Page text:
Letters To The Editor

LETTERS TO THE EDITOR

June 26, 2006

Local citizens create the plan for Crisfield

The Sun's article "Crisfield a town divided" (June 20) described the debate taking place in Crisfield regarding the city's revitalization efforts.

But in a fairly balanced report, I was disappointed to see that a number of key items were glaringly absent from the news story.

The absence of this vital information perpetuates the misinformation that continues to circulate.

The Crisfield Strategic Revitalization Plan (SRP) is not - as the article says "many business and civic leaders argue" - part of a deal that "effectively turned over control of city assets to a private development firm."

In fact, the situation is quite the opposite.

The SRP is to be created entirely by the citizens of Crisfield, who have the opportunity to decide how they think their city should look, what will add to the city's charm and what kinds of jobs can realistically be created.

As such, the city of Crisfield - along with its redevelopment partners, Crisfield Associates and Torti Gallas and Partners - has hosted three community planning meetings in which citizens were encouraged to share their feelings on how they want revitalization for their city to take place.

The meetings were designed with the sole purpose of encouraging participation by Crisfield's citizens in creating the future of Crisfield.

Nearly 400 attendees took advantage of this opportunity to develop the SRP, which will serve as a guide for future revitalization.

Further, by no means does the public-private partnership agreement between the city of Crisfield and Crisfield Associates give Crisfield Associates "exclusive rights to develop city-owned property," as the article stated.

Under the terms and conditions of the public-private partnership agreement, Crisfield Associates does not direct the use of land.

And Crisfield Associates gives no direction in having the SRP prepared.

Once the SRP is complete, Crisfield Associates is to serve as the city's partner in implementing the plan as the city, and its residents, see fit.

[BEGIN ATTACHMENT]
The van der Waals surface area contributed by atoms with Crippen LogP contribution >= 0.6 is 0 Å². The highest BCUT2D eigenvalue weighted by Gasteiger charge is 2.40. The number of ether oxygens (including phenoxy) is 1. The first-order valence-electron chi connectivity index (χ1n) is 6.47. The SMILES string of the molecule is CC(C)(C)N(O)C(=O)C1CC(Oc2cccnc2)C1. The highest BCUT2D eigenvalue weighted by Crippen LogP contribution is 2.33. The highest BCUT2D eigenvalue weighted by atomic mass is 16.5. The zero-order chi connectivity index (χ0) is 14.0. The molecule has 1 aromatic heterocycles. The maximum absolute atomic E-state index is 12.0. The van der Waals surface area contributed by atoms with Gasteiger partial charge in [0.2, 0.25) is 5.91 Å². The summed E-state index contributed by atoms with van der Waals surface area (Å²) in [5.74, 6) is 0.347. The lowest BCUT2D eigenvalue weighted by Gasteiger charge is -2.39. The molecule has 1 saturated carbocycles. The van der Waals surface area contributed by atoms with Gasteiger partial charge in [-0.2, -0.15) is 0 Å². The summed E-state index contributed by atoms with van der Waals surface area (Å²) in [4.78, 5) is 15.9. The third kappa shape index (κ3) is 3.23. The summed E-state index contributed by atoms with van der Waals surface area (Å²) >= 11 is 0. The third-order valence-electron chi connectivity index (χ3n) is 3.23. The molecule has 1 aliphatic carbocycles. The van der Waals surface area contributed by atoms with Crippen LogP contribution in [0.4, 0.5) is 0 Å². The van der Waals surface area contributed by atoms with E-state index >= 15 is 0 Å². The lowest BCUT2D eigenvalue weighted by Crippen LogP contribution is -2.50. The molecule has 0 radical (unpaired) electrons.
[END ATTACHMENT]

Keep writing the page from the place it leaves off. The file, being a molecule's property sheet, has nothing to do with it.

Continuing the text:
Joseph J. Corrado

Chestertown

The writer is a senior partner with Crisfield Associates.

ER system belongs on the critical list

The Sun has done the public a very valuable service with its front-page article describing the dangerous problem of Maryland's escalating emergency department patient volumes ("Logjams in ERs strain hospitals," June 18).

The article correctly points out that although we in Maryland enjoy perhaps the best-coordinated emergency services in the country, we are increasingly confronted by emergency rooms "on alert" and by patients waiting for hours in the ER for tests, to see specialists or because of a lack of staffed hospital beds for those needing in-patient hospital care.

The Maryland State Surgical Association (MSSA) believes our emergency medical system is in critical condition.

All legislators in the state who are running for re-election will be receiving a survey from the MSSA addressing this problem - its causes and possible solutions.

We seek to determine if our lawmakers appreciate the severity of this crisis and its implications for the health care of all Marylanders.

And we look forward to sharing their responses with the public, the medical community and The Sun.

Dr. Scott E. Maizel

Baltimore

The writer is president of the Maryland State Surgical Association.

Focus on sexuality, gender just a shame

In The Sun's article "First woman elected to lead American Episcopal Church" (June 19), a Maryland clergyman was quoted as saying he was "shocked, dismayed and saddened by the choice" of Bishop Katharine Jefferts Schori to lead the American Episcopal Church.

It does not shock me, but it does sadden and dismay me, that far too many clergy and far too many church leaders expend so much energy and indignation around the issues of gender and sexual orientation.

Yet they say and do so little about weightier matters, such as poverty; unjust economic policies; the lack of jobs, health care and quality public education; the American empire's almost continuous war-making; and the great war crimes of the Bush administration.

The Rev. John Oliver

Catonsville

Intolerant remarks warranted dismissal

I was appalled and disgusted by the comments made by the writers of the letters "Why punish official for criticizing gays?" (June 21) and "Firing over views shows no tolerance" (June 21).

How dare they condemn the governor for firing the official who accused gays of "sexual deviancy"?

Who gave this official the right to judge gays?

Does he also have the right to judge blacks, overweight people or people with disabilities?

No official should use his office to criticize certain people because of their religious beliefs, sexual orientation or race.

Robert J. Smith was wrong, and he deserved to be fired.

Any public official who uses a public forum or his office to condemn a certain group of people should be fired for making such statements.

Michael Benzick

Essex

Spineless animals can still feel pain

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